The Black and White Dots illusion is an enhanced version of the Hermann Grid illusion, originally described by the German physiologist Ludimar Hermann in 1870.
In the standard Hermann Grid Illusion, grey spots are seen at the intersections of the white lines, even though there is no actual shading there.
The enhanced 'dots' variation, discovered by E. and B. Lingelbach & M. Schrauf in 1994, superimposes white circles on a grid pattern having grey lines. This produces a 'scintillating' effect in which the white circles in the periphery of vision appear black when the eyes move across the image.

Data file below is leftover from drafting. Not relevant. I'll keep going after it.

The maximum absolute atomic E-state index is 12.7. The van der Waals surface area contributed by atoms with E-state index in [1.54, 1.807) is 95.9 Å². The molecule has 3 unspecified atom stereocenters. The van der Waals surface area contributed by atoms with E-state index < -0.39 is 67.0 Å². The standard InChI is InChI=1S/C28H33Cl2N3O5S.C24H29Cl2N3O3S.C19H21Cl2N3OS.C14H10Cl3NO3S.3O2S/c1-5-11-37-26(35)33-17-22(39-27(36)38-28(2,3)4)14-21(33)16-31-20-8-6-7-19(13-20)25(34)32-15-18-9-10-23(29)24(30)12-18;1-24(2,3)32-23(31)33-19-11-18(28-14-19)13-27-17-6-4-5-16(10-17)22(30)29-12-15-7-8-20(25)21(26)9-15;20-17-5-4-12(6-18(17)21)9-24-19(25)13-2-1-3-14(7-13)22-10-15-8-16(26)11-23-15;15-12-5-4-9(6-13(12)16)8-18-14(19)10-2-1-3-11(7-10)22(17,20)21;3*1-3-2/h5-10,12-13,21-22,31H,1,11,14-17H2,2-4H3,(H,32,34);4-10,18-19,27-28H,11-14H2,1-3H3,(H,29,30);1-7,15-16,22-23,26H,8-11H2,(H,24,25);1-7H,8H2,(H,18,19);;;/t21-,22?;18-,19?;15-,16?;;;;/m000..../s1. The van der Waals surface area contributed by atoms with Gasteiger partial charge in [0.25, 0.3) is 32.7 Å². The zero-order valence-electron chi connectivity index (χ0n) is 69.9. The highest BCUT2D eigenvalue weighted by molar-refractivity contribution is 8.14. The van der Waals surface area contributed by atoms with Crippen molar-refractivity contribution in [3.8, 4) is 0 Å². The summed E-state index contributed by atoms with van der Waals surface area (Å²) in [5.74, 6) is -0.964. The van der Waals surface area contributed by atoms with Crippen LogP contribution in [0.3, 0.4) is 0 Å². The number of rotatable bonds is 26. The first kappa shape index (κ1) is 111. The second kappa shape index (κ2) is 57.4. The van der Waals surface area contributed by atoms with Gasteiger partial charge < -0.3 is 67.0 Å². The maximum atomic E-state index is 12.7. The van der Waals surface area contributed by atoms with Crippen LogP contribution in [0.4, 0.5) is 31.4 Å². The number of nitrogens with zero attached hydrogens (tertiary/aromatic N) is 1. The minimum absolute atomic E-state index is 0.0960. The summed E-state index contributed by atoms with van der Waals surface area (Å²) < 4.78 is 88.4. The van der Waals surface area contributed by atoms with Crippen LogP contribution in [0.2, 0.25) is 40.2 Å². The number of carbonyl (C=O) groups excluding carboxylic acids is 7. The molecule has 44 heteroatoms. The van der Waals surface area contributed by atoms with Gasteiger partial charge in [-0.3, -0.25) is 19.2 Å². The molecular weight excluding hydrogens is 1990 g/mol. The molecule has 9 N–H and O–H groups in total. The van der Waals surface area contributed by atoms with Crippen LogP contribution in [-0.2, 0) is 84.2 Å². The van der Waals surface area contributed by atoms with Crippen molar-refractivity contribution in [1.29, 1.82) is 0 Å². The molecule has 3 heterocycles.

When the eyes are perfectly still and focus on one of the white circles, the black dots appear grey (or may disappear) while the focussed-upon white circle is seen as white.
For more information and theories about the grid illusions, see this Wikipedia article.